Liquidity and Control

If you value liquidity and control, you are not as concerned with how rapidly you grow. Instead, you want to produce significant liquidity while maintaining control over decision-making. You probably have moderate to high dividends, low to no debt, and relatively low capital expenditures. A good example of prioritizing liquidity and control is a family-owned surfing business. Three sisters started the business together as a passion project several decades ago. Growing the business had never been a priority for them. Instead, they have long prioritized a culture of innovation – and the financial success that allowed them to enjoy the fruits of their labor. This is an example of “liquidity and control”.

We know highly successful family businesses that define their goals in each of these three ways. These are broad strategies, and companies can find a space in between. In defining your goals, you need to understand what you explicitly or implicitly value as owners. Though purpose will remain your high-level statement of intent, revisit how you achieve that purpose through these trade-offs as things change because of external factors like the economy, industry consolidation, and government policies or internal factors like a generational transition, family conflict, and a transition in senior management.

To start refining your owner goals, look at your previous decisions as an owner group. Which of the three approaches best describes how you have acted: growth and control, growth and liquidity, or liquidity and control? Embedded in the decisions that you have made is your current Owner Strategy, which may provide insights into whether you want to change your goals.

Each of the three approaches brings its own issues to be managed. You should make sure that these issues find a place on the agenda in the appropriate room:

    • The owners of growth-control companies need to manage the expectations of family members about distributions, since the distributions can only be paid at a level that does not deprive the business of growth capital. We have also seen that these companies often fail to make good use of the owners’ equity. Since most, or all, of the profits are retained in the business, some management teams will pursue new projects simply because capital is available, not because the ventures are a great investment.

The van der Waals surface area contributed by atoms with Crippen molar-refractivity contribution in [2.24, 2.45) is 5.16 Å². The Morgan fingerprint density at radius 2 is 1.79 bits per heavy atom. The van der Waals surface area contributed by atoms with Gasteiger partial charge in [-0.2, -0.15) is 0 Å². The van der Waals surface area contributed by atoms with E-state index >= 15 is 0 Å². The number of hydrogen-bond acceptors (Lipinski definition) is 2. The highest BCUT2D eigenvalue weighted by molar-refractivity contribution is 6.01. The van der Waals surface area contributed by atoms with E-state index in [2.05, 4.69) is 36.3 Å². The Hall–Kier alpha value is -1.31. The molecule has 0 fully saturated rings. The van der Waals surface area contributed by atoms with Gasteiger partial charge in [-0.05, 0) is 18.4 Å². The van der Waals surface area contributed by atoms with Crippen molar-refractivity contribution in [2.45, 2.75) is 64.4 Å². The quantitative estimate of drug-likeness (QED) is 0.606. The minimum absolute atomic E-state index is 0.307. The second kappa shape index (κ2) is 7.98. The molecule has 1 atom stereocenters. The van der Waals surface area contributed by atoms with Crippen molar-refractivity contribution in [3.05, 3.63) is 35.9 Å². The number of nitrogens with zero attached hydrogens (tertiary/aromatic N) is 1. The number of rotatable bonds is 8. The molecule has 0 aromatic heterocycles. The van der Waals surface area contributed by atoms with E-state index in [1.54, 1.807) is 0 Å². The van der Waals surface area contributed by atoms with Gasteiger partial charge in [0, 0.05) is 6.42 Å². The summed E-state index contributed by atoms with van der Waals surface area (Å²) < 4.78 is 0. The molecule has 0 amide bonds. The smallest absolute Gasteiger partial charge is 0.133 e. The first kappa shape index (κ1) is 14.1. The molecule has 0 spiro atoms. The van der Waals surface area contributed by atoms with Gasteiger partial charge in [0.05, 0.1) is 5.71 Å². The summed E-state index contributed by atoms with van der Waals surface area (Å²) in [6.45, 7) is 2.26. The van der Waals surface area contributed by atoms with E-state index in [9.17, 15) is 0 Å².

• The owners of growth-liquidity companies need to manage the extent to which they are losing control of decision-making to equity partners or lenders. They can do that by paying careful attention to loan and deal terms and by designing governance structures to maximize the owners’ remaining influence.
    • The owners of liquidity-control companies need to manage the firm’s rate of growth. If growth is too fast, it will require additional investment, which may not be available, to maintain its pace. If it is too slow, the business’s momentum will be undermined, employees might leave, and the company’s competitive position may erode.

*Adapted from the Harvard Business Review Family Business Handbook by Josh Baron and Rob Lachenauer. Pages 84-88.

Summary: Family business owners have the right to choose what value they want their business to provide. They can choose between growth, liquidity, and control, but they can’t choose to have all three. Family owner must make trade-offs to prioritize the options that most align with their values and what they want from the business.